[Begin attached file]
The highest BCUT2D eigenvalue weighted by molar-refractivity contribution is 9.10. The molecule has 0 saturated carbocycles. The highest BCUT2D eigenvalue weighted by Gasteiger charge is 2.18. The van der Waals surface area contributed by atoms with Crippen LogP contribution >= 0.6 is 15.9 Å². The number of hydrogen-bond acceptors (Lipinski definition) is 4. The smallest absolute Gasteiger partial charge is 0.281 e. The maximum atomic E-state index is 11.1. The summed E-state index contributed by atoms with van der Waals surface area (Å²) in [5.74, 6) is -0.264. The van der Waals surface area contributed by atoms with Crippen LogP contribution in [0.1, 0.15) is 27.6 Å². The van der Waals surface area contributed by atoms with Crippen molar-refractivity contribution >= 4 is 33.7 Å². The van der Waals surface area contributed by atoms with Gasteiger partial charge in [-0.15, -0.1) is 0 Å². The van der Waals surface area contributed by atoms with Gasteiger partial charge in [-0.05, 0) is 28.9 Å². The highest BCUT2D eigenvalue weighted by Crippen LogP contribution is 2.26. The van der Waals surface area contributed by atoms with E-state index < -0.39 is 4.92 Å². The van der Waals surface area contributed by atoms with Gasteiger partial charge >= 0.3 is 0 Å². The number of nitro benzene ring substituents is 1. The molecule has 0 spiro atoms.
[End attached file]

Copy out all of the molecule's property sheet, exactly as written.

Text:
The highest BCUT2D eigenvalue weighted by molar-refractivity contribution is 9.10. The molecule has 0 saturated carbocycles. The highest BCUT2D eigenvalue weighted by Gasteiger charge is 2.18. The van der Waals surface area contributed by atoms with Crippen LogP contribution >= 0.6 is 15.9 Å². The number of hydrogen-bond acceptors (Lipinski definition) is 4. The smallest absolute Gasteiger partial charge is 0.281 e. The maximum atomic E-state index is 11.1. The summed E-state index contributed by atoms with van der Waals surface area (Å²) in [5.74, 6) is -0.264. The van der Waals surface area contributed by atoms with Crippen LogP contribution in [0.1, 0.15) is 27.6 Å². The van der Waals surface area contributed by atoms with Crippen molar-refractivity contribution >= 4 is 33.7 Å². The van der Waals surface area contributed by atoms with Gasteiger partial charge in [-0.15, -0.1) is 0 Å². The van der Waals surface area contributed by atoms with Gasteiger partial charge in [-0.05, 0) is 28.9 Å². The highest BCUT2D eigenvalue weighted by Crippen LogP contribution is 2.26. The van der Waals surface area contributed by atoms with E-state index < -0.39 is 4.92 Å². The van der Waals surface area contributed by atoms with Gasteiger partial charge >= 0.3 is 0 Å². The number of nitro benzene ring substituents is 1. The molecule has 0 spiro atoms.